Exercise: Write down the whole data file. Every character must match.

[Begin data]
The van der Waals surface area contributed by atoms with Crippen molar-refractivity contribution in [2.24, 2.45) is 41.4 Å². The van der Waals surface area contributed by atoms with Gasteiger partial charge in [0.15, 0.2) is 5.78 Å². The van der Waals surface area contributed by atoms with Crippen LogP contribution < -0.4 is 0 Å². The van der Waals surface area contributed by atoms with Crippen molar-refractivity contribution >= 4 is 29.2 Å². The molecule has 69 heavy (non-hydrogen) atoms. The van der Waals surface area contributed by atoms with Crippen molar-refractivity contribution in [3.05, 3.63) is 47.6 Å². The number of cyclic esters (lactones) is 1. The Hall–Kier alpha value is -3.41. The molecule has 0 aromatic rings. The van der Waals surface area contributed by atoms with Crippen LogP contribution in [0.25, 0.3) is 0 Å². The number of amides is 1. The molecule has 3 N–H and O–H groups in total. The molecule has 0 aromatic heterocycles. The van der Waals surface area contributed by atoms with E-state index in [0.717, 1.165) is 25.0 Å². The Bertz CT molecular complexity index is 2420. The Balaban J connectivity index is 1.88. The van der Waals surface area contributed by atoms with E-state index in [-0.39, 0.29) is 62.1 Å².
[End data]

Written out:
The van der Waals surface area contributed by atoms with Crippen molar-refractivity contribution in [2.24, 2.45) is 41.4 Å². The van der Waals surface area contributed by atoms with Gasteiger partial charge in [0.15, 0.2) is 5.78 Å². The van der Waals surface area contributed by atoms with Crippen LogP contribution < -0.4 is 0 Å². The van der Waals surface area contributed by atoms with Crippen molar-refractivity contribution >= 4 is 29.2 Å². The molecule has 69 heavy (non-hydrogen) atoms. The van der Waals surface area contributed by atoms with Crippen molar-refractivity contribution in [3.05, 3.63) is 47.6 Å². The number of cyclic esters (lactones) is 1. The Hall–Kier alpha value is -3.41. The molecule has 0 aromatic rings. The van der Waals surface area contributed by atoms with Crippen LogP contribution in [0.25, 0.3) is 0 Å². The number of amides is 1. The molecule has 3 N–H and O–H groups in total. The molecule has 0 aromatic heterocycles. The van der Waals surface area contributed by atoms with E-state index in [0.717, 1.165) is 25.0 Å². The Bertz CT molecular complexity index is 2420. The Balaban J connectivity index is 1.88. The van der Waals surface area contributed by atoms with E-state index in [-0.39, 0.29) is 62.1 Å².